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QuarkXPress has always been the perfect tool for creating and publishing documents. In QuarkXPress 8 Essential Training, Jay Nelson—the publisher of Design Tools Monthly and a QuarkXPress expert—covers all the tools and features in this updated version of the program, from basic page layout to Flash integration and web page creation. Throughout this comprehensive training, Jay shows what's needed to produce professional-quality projects that integrate text, pictures, graphics, and tables. He also offers real-world page layout techniques that designers can apply to their own projects. Exercise files accompany the course.
Once you have your pictures in QuarkXPress picture boxes, you may want to quickly edit them or export them. Well, the quickest way to edit a picture that's in a picture box in QuarkXPress is to simply double-click on it once to get the Content tool and then double-click on it again and click the Edit Original button. Another way to get there is to just Ctrl- click on the picture and choose Edit Original. When you do that, it will then open into whichever application you have assigned in your operating system to open that file type. In this case, I'm on a Mac and by default Preview opens JPEGs. Now I'll close this picture.
Go back to QuarkXPress. So let's say you have edited this picture in QuarkXPress by cropping it and scaling it and possibly even adding Picture Effects such as desaturating or using any of the filters in the Picture Effects window and we'll talk about Picture Effects in other video in this course. So you've done these things to this picture and what you need to do is get that picture out of this document looking exactly the way it looks here. Perhaps you need to hand it off to a web development person and you don't want them to have to resize and re-crop the picture and apply those Picture Effects the way you did, because they need not match what you have done.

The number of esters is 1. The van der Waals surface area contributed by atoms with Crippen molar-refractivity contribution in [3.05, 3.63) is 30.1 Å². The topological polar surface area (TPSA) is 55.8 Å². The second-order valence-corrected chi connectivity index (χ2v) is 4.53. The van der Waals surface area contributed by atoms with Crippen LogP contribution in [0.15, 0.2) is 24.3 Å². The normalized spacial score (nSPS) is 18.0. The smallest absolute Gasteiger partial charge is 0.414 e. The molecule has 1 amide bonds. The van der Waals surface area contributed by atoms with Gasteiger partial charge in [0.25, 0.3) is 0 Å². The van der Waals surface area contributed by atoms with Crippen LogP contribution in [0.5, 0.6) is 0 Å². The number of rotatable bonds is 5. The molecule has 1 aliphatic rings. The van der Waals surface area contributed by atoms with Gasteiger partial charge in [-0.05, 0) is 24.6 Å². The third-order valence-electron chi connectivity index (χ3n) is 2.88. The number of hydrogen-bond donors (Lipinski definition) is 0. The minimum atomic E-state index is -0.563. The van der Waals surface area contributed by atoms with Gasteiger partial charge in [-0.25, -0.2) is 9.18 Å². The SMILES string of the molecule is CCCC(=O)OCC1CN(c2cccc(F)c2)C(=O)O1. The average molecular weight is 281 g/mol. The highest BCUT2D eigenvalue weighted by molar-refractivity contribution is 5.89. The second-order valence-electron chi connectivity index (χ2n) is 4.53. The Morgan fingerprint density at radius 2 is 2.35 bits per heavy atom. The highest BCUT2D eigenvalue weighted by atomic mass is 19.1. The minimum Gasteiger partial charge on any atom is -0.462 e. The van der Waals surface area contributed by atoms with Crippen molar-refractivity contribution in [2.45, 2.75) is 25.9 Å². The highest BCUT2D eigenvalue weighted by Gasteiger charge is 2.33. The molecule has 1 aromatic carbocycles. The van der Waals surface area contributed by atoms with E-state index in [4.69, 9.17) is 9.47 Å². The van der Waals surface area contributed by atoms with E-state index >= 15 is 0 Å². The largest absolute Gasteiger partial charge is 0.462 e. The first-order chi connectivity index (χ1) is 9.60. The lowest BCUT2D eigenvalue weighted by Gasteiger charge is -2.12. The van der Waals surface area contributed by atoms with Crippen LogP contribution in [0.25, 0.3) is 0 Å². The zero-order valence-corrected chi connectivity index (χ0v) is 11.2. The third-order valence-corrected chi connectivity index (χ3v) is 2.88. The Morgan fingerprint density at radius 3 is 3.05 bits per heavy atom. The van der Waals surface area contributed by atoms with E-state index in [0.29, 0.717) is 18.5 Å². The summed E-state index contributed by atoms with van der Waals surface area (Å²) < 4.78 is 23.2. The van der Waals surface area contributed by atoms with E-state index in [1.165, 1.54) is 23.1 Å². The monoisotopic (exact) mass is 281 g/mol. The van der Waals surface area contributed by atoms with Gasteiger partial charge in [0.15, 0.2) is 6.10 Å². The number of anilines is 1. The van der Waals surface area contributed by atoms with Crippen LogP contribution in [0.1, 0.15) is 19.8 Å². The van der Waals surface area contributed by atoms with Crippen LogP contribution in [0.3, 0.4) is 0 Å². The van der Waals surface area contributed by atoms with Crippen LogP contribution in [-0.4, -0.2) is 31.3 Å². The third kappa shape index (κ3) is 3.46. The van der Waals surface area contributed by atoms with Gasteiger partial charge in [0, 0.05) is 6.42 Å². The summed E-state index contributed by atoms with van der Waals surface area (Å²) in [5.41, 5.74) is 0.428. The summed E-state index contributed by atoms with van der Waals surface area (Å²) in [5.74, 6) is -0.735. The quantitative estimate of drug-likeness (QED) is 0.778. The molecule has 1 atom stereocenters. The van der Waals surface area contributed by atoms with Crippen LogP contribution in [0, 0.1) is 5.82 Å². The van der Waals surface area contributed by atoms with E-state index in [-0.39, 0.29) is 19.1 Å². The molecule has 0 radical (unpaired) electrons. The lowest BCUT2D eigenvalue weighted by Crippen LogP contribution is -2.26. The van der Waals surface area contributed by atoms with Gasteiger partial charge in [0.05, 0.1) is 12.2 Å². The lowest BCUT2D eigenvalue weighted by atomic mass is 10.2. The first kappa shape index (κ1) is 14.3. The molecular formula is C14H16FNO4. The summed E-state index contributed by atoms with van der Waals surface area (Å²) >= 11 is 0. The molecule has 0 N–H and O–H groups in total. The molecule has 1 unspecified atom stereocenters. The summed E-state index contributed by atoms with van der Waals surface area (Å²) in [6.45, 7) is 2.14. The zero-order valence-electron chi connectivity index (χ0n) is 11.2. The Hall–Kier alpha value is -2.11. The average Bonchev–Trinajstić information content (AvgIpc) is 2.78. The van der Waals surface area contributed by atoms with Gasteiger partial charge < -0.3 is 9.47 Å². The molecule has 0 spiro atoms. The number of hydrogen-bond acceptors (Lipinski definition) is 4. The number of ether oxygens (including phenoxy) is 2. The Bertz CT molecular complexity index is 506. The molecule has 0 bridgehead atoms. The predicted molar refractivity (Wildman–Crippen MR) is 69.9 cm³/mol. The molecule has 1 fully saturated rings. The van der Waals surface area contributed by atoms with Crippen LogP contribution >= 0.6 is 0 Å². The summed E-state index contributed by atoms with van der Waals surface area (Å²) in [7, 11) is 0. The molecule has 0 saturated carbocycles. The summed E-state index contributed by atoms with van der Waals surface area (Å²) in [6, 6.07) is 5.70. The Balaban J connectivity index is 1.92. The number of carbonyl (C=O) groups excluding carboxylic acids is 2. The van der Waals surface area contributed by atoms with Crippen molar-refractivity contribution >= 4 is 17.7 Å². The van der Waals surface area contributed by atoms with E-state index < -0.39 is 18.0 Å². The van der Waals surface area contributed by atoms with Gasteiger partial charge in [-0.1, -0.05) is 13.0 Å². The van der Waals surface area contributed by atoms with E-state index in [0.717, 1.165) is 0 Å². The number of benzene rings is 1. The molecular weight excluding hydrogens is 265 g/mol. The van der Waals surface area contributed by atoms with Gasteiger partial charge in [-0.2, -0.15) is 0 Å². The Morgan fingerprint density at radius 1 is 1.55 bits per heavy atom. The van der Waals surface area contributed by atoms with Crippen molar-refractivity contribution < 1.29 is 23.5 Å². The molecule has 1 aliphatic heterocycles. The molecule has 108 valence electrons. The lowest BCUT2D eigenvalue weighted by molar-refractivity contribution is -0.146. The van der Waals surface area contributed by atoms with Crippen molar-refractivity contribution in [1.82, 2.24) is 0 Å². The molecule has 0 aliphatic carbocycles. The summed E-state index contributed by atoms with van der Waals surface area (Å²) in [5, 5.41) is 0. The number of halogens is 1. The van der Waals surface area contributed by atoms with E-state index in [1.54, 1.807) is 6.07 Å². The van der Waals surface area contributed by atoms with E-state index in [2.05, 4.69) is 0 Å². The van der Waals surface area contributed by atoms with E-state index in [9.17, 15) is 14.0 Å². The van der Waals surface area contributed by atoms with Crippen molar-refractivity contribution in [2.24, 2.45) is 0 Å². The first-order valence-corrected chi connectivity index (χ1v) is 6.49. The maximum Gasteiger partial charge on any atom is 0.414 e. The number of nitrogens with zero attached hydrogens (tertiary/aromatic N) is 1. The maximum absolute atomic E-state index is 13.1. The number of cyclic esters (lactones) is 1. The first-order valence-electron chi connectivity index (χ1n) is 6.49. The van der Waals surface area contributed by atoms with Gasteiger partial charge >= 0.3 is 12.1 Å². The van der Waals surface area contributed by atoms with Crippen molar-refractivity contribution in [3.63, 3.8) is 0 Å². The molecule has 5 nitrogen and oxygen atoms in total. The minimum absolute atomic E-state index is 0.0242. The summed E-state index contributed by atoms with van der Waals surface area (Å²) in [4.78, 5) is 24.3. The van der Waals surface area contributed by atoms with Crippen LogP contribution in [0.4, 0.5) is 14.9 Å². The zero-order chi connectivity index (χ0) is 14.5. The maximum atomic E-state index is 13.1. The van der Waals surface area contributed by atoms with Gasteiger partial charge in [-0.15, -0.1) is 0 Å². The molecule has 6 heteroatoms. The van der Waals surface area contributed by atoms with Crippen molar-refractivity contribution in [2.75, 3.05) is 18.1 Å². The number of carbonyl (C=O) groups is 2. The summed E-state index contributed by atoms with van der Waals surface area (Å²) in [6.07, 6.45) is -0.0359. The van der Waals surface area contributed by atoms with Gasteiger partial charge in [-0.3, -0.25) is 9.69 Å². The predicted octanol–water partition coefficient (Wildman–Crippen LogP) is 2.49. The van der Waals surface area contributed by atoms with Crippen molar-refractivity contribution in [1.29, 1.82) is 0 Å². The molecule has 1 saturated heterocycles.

All you have to do is select the picture on the page, go to the File menu and choose Save Picture. From there you can choose to save this Selected Picture or All Pictures in Layout. I'll choose Selected Picture and now it gives me options as to what you want it to do to that picture before it saves it. It lists all the changes you have made to the picture. In this case, I have scaled it and cropped it and then you can choose to either keep its resolution or say downsample it 72 dots per inch. If the person you are giving it to might need to re-crop, meaning move it around in the picture box a little bit, you can give it a Bleed.
And that will include a small area around the picture for them to work with. You can change its color mode. You can change its format. You can actually choose to override the original picture file, which is not usually a great idea, but sometimes you might need to and then you can relink that picture file to this layout so that all those changes you made are permanent. Now one thing that's important to realize with this is that you can save pictures that are in Bitmap formats, meaning TIFF, JPEG and other file formats that you can use Picture Effects on.
If you are working with an EPS file like this vector EPS here or this EPS file here that we created from Page 1, those aren't available from the File > Save Picture menu. Instead you can simply drag them to the Desktop. They won't have your cropping or your resizing information but they will be original file just like it was placed into your layout. Being able to export your pictures in exactly the way they look on your page is a tremendously valuable and unique feature to QuarkXPress, because many of us work in collaborative workflows across multiple media and nobody wants to do the same kind of picture editing twice.
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